"For 100 years there’s been a consensus among psychologists that there is no sex difference in intelligence," said J. Philippe Rushton, a psychologist at the University of Western Ontario, Canada.
Recent studies, however, have raised questions about the validity of this claim, he said. One such study showed that men have larger brains than women, a 100 gram difference after correcting for body size. Rushton found similar results in a study of gender and brain size.
To determine if there was a link between gender and intelligence, and perhaps between brain size and intelligence, Rushton and a colleague analyzed the Scholastic Aptitude Test (SAT) scores from 100,000 17- and 18-year-olds.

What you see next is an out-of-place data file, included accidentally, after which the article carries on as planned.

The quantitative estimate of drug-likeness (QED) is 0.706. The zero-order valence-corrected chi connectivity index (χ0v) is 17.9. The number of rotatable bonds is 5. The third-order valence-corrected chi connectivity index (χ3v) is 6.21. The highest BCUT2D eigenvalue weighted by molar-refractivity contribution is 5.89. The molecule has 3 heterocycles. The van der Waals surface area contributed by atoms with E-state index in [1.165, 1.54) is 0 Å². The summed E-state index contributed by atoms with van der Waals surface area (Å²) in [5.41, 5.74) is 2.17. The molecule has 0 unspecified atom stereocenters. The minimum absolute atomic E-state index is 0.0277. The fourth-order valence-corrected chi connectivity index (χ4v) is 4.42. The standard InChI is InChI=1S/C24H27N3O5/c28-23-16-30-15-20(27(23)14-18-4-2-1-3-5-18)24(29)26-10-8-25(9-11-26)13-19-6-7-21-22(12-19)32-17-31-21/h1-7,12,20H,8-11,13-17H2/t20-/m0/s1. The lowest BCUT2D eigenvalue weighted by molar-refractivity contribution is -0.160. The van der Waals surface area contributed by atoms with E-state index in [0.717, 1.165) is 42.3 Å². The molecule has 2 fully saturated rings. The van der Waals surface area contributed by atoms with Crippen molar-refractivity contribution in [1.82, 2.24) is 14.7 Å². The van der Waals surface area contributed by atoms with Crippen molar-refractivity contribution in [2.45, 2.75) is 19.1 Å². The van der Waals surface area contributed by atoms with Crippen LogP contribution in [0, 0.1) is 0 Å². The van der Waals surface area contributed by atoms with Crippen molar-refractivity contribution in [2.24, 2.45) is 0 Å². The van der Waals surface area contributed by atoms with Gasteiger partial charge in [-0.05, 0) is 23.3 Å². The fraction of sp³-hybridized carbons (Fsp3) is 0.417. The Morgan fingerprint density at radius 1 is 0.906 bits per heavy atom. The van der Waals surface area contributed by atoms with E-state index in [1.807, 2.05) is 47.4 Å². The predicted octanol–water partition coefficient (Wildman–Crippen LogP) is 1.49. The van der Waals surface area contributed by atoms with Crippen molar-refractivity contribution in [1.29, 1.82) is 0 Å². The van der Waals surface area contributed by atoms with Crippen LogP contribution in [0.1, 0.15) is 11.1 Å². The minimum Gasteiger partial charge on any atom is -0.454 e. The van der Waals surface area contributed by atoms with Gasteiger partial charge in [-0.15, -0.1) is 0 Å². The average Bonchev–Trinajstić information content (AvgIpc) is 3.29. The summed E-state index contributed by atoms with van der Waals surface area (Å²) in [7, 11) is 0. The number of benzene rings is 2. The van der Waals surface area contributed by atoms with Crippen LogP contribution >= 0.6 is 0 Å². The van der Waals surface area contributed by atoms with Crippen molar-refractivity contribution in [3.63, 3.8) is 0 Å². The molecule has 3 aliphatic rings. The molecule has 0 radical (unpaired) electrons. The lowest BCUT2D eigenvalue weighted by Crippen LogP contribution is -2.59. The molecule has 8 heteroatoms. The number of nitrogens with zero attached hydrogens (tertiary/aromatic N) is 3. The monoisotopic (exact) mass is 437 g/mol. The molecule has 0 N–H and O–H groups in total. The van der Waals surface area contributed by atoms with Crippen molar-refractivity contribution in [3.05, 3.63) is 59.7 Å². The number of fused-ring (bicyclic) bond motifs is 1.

When Rushton and colleagues weighted each SAT question by an established general intelligence factor called the g-factor, they discovered that males surpassed females by an average of 3.6 IQ points.
The g-factor uses only the tough questions in the test. "If I tell you the last four digits of my telephone number and ask you to repeat them back to me, that’s a low g-loaded memory test," Rushton explained. "But if I then ask you to repeat them back to me in the reverse order, that suddenly requires a tremendous amount more cognitive processing. It is a very high loaded g-item.